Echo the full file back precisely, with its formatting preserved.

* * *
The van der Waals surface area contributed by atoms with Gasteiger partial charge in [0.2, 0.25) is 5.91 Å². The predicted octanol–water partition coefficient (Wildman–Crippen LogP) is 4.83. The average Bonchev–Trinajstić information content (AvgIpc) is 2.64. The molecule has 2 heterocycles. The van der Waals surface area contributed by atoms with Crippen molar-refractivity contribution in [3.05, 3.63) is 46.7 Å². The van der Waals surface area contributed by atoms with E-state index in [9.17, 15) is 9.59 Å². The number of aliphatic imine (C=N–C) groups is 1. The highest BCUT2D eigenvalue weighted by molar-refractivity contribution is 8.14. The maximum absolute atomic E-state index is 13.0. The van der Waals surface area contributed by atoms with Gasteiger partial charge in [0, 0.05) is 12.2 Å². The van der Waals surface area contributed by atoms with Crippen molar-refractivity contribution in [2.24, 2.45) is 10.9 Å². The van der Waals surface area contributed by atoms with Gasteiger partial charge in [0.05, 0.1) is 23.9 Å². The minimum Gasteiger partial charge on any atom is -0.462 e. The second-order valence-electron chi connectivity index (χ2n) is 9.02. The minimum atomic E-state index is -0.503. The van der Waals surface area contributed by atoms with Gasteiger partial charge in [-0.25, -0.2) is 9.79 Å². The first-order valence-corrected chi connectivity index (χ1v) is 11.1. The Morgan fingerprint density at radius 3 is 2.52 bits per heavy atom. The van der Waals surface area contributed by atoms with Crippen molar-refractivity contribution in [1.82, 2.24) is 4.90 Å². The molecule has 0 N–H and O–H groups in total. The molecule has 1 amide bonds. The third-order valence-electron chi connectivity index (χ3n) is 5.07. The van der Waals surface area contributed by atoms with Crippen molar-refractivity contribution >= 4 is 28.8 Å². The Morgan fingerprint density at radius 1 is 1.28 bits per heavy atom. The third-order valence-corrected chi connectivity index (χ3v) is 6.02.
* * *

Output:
The van der Waals surface area contributed by atoms with Gasteiger partial charge in [0.2, 0.25) is 5.91 Å². The predicted octanol–water partition coefficient (Wildman–Crippen LogP) is 4.83. The average Bonchev–Trinajstić information content (AvgIpc) is 2.64. The molecule has 2 heterocycles. The van der Waals surface area contributed by atoms with Crippen molar-refractivity contribution in [3.05, 3.63) is 46.7 Å². The van der Waals surface area contributed by atoms with E-state index in [9.17, 15) is 9.59 Å². The number of aliphatic imine (C=N–C) groups is 1. The highest BCUT2D eigenvalue weighted by molar-refractivity contribution is 8.14. The maximum absolute atomic E-state index is 13.0. The van der Waals surface area contributed by atoms with Gasteiger partial charge in [0, 0.05) is 12.2 Å². The van der Waals surface area contributed by atoms with Crippen molar-refractivity contribution in [2.24, 2.45) is 10.9 Å². The van der Waals surface area contributed by atoms with Gasteiger partial charge in [0.05, 0.1) is 23.9 Å². The minimum Gasteiger partial charge on any atom is -0.462 e. The second-order valence-electron chi connectivity index (χ2n) is 9.02. The minimum atomic E-state index is -0.503. The van der Waals surface area contributed by atoms with Gasteiger partial charge in [-0.25, -0.2) is 9.79 Å². The first-order valence-corrected chi connectivity index (χ1v) is 11.1. The Morgan fingerprint density at radius 3 is 2.52 bits per heavy atom. The van der Waals surface area contributed by atoms with Crippen molar-refractivity contribution in [1.82, 2.24) is 4.90 Å². The molecule has 0 N–H and O–H groups in total. The molecule has 1 amide bonds. The third-order valence-electron chi connectivity index (χ3n) is 5.07. The van der Waals surface area contributed by atoms with Crippen molar-refractivity contribution >= 4 is 28.8 Å². The Morgan fingerprint density at radius 1 is 1.28 bits per heavy atom. The third-order valence-corrected chi connectivity index (χ3v) is 6.02.